The Literature of Mt Fuji: Japanese Classical Literature is published by Chuo University. Owing to the generosity of the university and whichever government agency sponsored it, the text can be downloaded for free.

An especially big hand here for Columbia University’s Kristopher Lee Reeves and Ngo Vu Nhat Phuong, who did the fairly direct yet fluent English translations. These are presented with the original Japanese texts on facing pages. Thanks, guys!

The collection consists of poems and prose about Mt Fuji from the eighth-century Man’yōshū through to the seventeenth-century haiku poet, Bashō. Selections are arranged chronologically, within three thematic chapters. This helps readers to trace out the ways in which later writers echo and develop the thoughts of their predecessors.

For instance, here is Monk Saigyō’s famous waka, composed while travelling on a pilgrimage to the eastern provinces in about 1186:


kaze ni nabiku / fuji no keburi no / sora ni kiete / yukue mo shiranu / waga omoi kana

Just as smoke drifts on the winds over Mount Fuji
Only to vanish – whither no one knows –
So, too, does my soul wander on

A century later, the widowed Lady Nijō alludes to the same poem when she ponders the vanity of life:

How futile that that all these thoughts should be piled onto one like me who must vanish without a trace. Now, when the smoke atop Mt Fuji can no longer be seen, I wonder what – if anything – could be blown by the wind.

Saigyo contemplating Mt Fuji, painting by Hara Zaizen, c.18

The tone is not everywhere so elevated. We have a Saikaku (1642-1693) character dissing a former wife because she took an upturned bowl for a model of Mt Fuji. There is inept mensuration – “If I were to compare this with the mountains we have in the capital, I would say it is as large as twenty Mount Hiei’s piled atop one another, while its shape is something like one of those little mounds made for drying salt” (Ise Monogatari).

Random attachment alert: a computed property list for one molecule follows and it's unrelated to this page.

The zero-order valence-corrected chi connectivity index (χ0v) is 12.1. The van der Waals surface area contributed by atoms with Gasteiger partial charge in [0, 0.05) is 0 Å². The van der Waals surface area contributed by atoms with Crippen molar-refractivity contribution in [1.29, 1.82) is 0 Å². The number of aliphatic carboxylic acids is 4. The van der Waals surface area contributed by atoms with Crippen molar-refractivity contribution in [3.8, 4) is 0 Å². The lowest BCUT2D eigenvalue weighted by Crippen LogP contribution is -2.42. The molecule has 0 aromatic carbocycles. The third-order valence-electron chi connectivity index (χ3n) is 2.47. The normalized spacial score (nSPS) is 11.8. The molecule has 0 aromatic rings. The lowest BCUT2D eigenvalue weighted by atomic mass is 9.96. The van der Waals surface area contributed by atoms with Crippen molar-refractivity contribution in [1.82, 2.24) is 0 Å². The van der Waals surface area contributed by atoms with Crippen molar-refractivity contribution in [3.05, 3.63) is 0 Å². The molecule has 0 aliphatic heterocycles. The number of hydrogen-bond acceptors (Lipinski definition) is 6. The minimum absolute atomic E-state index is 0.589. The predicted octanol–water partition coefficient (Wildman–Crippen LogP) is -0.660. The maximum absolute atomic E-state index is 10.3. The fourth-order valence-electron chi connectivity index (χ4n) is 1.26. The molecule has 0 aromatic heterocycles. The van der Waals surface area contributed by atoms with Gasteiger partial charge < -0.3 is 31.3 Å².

And there is the most shameless flattery, straight from some medieval politburo: “So brilliantly shimmered the peak! One could not help but think the God of Mount Fuji had come to wait upon the majestic presence of our lord, the Shogun” (Procession to Mt Fuji). Indeed, what’s striking about this anthology is the sheer medley of different voices. On this evidence, the Japanese spirit must be uproariously diverse.

Or, as the Hyakumeizan author put it, “Mt Fuji is there for everyone…” You could say the same about this anthology. As the introduction explains, the bilingual presentation was intended “to assist the teaching of works of classical Japanese literature in English”. But the ample and informative notes (again, thanks!) will help both literary scholars and general readers.

For meizanologists, this volume comes along like a proverbial London bus – you wait and wait, and then three roll up together. For years, it seemed, Mt Fuji lacked any English-language write-ups other than a hiking guidebook and some photo collections.

Then, all of a sudden, as if catalysed by the volcano’s accession to world heritage status, along came H Byron Earhart’s magisterial Mount Fuji: Icon of Japan and the Shizuoka-Yamanashi Joint Council’s Mt Fuji: The Wellspring of our Faith and Arts, complete with a foreword by former prime minister, Nakasone Yasuhiro.

And now, as if to complete a triple whammy, here comes this excellent literary anthology. By the way, Chuo University, how about following up with a second collection, to sample the Mt Fuji literature from the eighteenth century to the present? That too would be well worth waiting for.